A catchy, neat CV or resume might be the key to that fabulous job you’re after. Check out this article to read up on the differences, requirements and important tips for building the perfect life sum-up.
I always used to think that Resume and CV were two names for the same thing – that people in the USA wanted to make CV sound fancy by frenching it up a bit, while we SA folks stuck to the short and snazzy version of the Latin Curriculum Vitae (please don’t be that person who says Curriculum Vitae).
As it turns out, that’s not entirely the case, but I also wasn’t completely off. “Resume” and “CV” are, strictly speaking, two different types of documents. Depending on which English-speaking country you’re in, there may be a preference for one of the two when applying for jobs. Moreover, the definitions may vary a little.
In the USA, for example, a resume is indeed the standard term and format used, while in countries like the UK and South Africa, we generally go with the CV. It just so happens, however, that South Africa is one of the countries where it’s not uncommon for people to use “CV” and “Resume” as synonyms. Hence, the confusion.
So let’s see how we can differentiate a CV from a Resume and how to build each.
So what the heck is the difference?
CV (Curriculum Vitae)
- A CV is a document that chronologically lists and outlines your educational and professional background, including achievements, awards & publications.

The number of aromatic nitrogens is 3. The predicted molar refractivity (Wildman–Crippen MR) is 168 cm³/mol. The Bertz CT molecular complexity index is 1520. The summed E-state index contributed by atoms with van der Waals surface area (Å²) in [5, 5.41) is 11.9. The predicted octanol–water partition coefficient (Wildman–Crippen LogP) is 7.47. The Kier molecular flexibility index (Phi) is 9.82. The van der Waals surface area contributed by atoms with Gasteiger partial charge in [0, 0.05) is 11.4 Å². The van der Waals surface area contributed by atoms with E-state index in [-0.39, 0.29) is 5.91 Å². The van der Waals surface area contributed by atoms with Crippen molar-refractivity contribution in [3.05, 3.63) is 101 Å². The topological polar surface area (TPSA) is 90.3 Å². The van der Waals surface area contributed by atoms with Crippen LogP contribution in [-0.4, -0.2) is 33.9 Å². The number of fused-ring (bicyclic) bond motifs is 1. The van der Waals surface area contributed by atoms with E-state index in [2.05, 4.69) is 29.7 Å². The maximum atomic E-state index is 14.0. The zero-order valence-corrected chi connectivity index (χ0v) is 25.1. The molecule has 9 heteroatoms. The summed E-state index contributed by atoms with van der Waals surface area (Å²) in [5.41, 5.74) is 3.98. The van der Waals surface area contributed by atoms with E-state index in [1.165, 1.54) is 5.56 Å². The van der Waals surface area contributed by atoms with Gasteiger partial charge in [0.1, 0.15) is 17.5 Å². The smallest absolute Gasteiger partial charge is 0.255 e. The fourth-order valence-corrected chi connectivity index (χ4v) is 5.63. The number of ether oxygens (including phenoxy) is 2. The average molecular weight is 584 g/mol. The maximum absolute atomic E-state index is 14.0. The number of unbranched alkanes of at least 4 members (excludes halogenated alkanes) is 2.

- It has a standard structure and layout, though this may vary slightly depending on the country or industry you’re applying to.
- A CV may be lengthy depending on how dense your list of relevant qualifications and career experiences is (no need to exceed 2 pages while you’re still a spring chicken starting out your career).
- You may have a standard CV that you can send out to different job positions and, only if need be, tweak it here and there to make it more suitable for each specific job.
- A resume is a short, articulate summary of your acquired abilities and skills and what makes you suitable for the desired job position.
- Try keep it to one page.
- Think of it as pitching yourself. In a few paragraphs, you want to convey to a future employer the essence of what you have to offer, based on your past work experience. This in itself is a great skill to acquire: Know you’re worth and what you have to offer.
You know, so you don’t end up like:
- A resume should ideally be personalised and adapted to suit every individual employer. This may mean slightly changing the tone you use,or choosing to focus on specific skills. For example, you should probably use a different tone when applying to a young start-up company than to a long-standing charity organization.
Do your research!
What does a standard CV and resume look like?
In a standard CV, you need to include:
- Personal Information (name, date of birth, nationality)
- Contact Information (in today’s time, this may include social media accounts such as LinkedIn or Twitter)
- Language Skills (indicate your written and spoken fluency for each)
- Educational Background (secondary/tertiary education)
- Professional Background (your work experiences, starting from your current job and listing chronologically backwards)
- Extra Qualifications (for example First Aid, or Microsoft Office course)
- Awards & Achievements
Need more guidance? The template below will give you a good idea of what your standard CV looks like, as well as the structure and layout it should follow. You may download it for free to use.
To get started, download our EduConnect CV template for free.
Remember that you may spice up your CV a little when you are applying to jobs that are less academic. My sister, a Junior Interior Designer just drew up her CV on Photoshop, adding cool geometric shapes and giving a super chic look to it. As a designer, it would work against her to follow the standard template. Make sense?